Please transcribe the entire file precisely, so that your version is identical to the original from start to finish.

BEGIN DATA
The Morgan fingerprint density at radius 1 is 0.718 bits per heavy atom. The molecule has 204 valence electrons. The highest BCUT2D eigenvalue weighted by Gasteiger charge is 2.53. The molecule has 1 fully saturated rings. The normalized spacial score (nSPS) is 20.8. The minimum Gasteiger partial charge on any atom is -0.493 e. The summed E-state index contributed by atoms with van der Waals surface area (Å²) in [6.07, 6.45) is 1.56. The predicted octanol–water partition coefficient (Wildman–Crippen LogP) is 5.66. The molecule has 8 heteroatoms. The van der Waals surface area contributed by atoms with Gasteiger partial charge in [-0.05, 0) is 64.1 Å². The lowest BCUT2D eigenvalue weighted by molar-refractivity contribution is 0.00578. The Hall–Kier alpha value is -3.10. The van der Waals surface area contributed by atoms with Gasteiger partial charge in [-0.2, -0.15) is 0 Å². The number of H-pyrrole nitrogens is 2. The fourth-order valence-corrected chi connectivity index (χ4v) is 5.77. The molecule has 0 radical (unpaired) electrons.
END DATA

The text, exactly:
The Morgan fingerprint density at radius 1 is 0.718 bits per heavy atom. The molecule has 204 valence electrons. The highest BCUT2D eigenvalue weighted by Gasteiger charge is 2.53. The molecule has 1 fully saturated rings. The normalized spacial score (nSPS) is 20.8. The minimum Gasteiger partial charge on any atom is -0.493 e. The summed E-state index contributed by atoms with van der Waals surface area (Å²) in [6.07, 6.45) is 1.56. The predicted octanol–water partition coefficient (Wildman–Crippen LogP) is 5.66. The molecule has 8 heteroatoms. The van der Waals surface area contributed by atoms with Gasteiger partial charge in [-0.05, 0) is 64.1 Å². The lowest BCUT2D eigenvalue weighted by molar-refractivity contribution is 0.00578. The Hall–Kier alpha value is -3.10. The van der Waals surface area contributed by atoms with Gasteiger partial charge in [-0.2, -0.15) is 0 Å². The number of H-pyrrole nitrogens is 2. The fourth-order valence-corrected chi connectivity index (χ4v) is 5.77. The molecule has 0 radical (unpaired) electrons.